Fechter points out that rentals from libraries accounts for a large part of her revenues. “One day a check arrives from the libraries. My husband looks at it and says, ‘We received a nice sum.’ I look at it and say he missed a zero. It covered the overdraft.”
Still, Fechter’s literary endeavors can’t provide for the family: “I would close the ad agency yesterday if I could make a living from writing. I get depressed if a week goes by during which I didn’t write. In the maternity ward, I sat next to the crib with a laptop. I can’t write when it’s quiet. I need to work on a book with noise around me. My good fortune is that my husband admires my writing. If I want two hours to write, he’ll look after the children even if he’s dead tired.”
Proud that her children are avid readers, she has also spotted talent among them for the next generation of authors.
“If there’s one thing the nonreligious public can envy us for, it’s that our children read a lot more,” says Fechter, adding that she herself used to read three books every weekend, she relates, until one of her children protested; she then reached an understanding with him to read only one book.
“I spend 500 shekels [$135] a month on books,” she says. “My boys are in the library, but it’s important for me to get the books themselves, and first. I forgo clothes and shoes in favor of books.” (Says Avraham: “I don’t forgo clothes.”)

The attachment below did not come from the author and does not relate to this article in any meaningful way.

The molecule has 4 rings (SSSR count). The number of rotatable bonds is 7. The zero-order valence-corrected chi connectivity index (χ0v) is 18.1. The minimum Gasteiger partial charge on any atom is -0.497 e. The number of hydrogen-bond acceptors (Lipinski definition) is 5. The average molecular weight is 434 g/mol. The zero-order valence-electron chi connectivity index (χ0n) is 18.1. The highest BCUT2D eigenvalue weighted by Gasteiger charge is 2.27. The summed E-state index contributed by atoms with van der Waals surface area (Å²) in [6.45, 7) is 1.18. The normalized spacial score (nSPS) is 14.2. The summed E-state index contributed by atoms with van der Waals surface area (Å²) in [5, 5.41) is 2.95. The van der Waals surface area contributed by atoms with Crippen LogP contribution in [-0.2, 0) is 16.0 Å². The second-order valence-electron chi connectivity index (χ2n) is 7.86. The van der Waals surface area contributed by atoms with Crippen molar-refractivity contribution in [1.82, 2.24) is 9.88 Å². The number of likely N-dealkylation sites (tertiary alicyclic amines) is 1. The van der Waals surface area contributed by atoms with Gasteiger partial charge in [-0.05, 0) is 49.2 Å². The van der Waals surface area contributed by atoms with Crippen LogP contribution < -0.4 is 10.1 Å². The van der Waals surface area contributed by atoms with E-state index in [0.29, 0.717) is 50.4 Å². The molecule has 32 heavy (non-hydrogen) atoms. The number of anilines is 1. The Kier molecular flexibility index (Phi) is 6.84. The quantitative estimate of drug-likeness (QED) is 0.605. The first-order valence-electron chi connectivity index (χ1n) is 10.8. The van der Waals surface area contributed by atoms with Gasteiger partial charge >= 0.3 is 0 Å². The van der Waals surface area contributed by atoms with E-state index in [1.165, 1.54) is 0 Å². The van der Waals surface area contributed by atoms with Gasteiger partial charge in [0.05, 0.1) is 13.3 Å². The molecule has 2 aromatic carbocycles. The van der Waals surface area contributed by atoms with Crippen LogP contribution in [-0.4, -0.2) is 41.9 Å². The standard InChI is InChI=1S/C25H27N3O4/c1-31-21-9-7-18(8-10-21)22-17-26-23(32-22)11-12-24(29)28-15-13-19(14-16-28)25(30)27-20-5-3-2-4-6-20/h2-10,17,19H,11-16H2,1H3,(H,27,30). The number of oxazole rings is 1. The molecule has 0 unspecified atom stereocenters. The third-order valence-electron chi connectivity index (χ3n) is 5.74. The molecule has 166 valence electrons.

I quote to Fechter what MK Tamar Zandberg (Meretz) wrote about her a few years ago in her blog: “The presentation of a Haredi mother of 10 as a role model not only misses the mark but achieves the opposite. The truth is that Green [Fechter] is no more than a curiosity.”
'The path of the Torah is the most feminist there is.'
Fechter: “I didn’t see it that way. In any event, I am a devoted mother.” Of the six employees in her agency, she notes, three are mothers. “I especially want to employ mothers. They can work from home. They are tremendously productive from home.”
When I wonder aloud whether they define themselves as feminists, Avraham responds, “I don’t use definitions. The path of the Torah is the most feminist there is.”
After the High Holy Days, Fechter says she will be publishing a novel for a general readership: “If only it becomes a best seller! It’s not a novel that could be published in the ultra-Orthodox community, even though it wouldn’t be a problem for a Haredi to read it. I upheld the rules of modesty, and the language is clean, thanks to my inner values. But it’s a love story, and I wrote things I couldn’t have written before.”
Working on the novel with trade-book editor Noa Manheim was an unexpected adventure for Fechter. “With Haredi publishers, the book comes out two months after you finish writing. But I’ve been working with Noa for a year already. With the ultra-Orthodox, it’s, ‘Presto – we publish.’ but with her there is no presto. She takes the work with profound seriousness. I want to be a best seller. I am begging for my book to be a best seller. I want to be invited to give talks as a writer, not because I am the mother of 11 children.”
With her first books, she says, she didn’t make a big deal out of the parenthood thing. But afterward she bowed to success, and being a supermom became her trademark and also the main theme of several of her books: “I understood that this is what the audience wants to hear. Mali Green’s column, which was originally supposed to be a one-time episode, was a hit. I went with the flow. It was a livelihood.”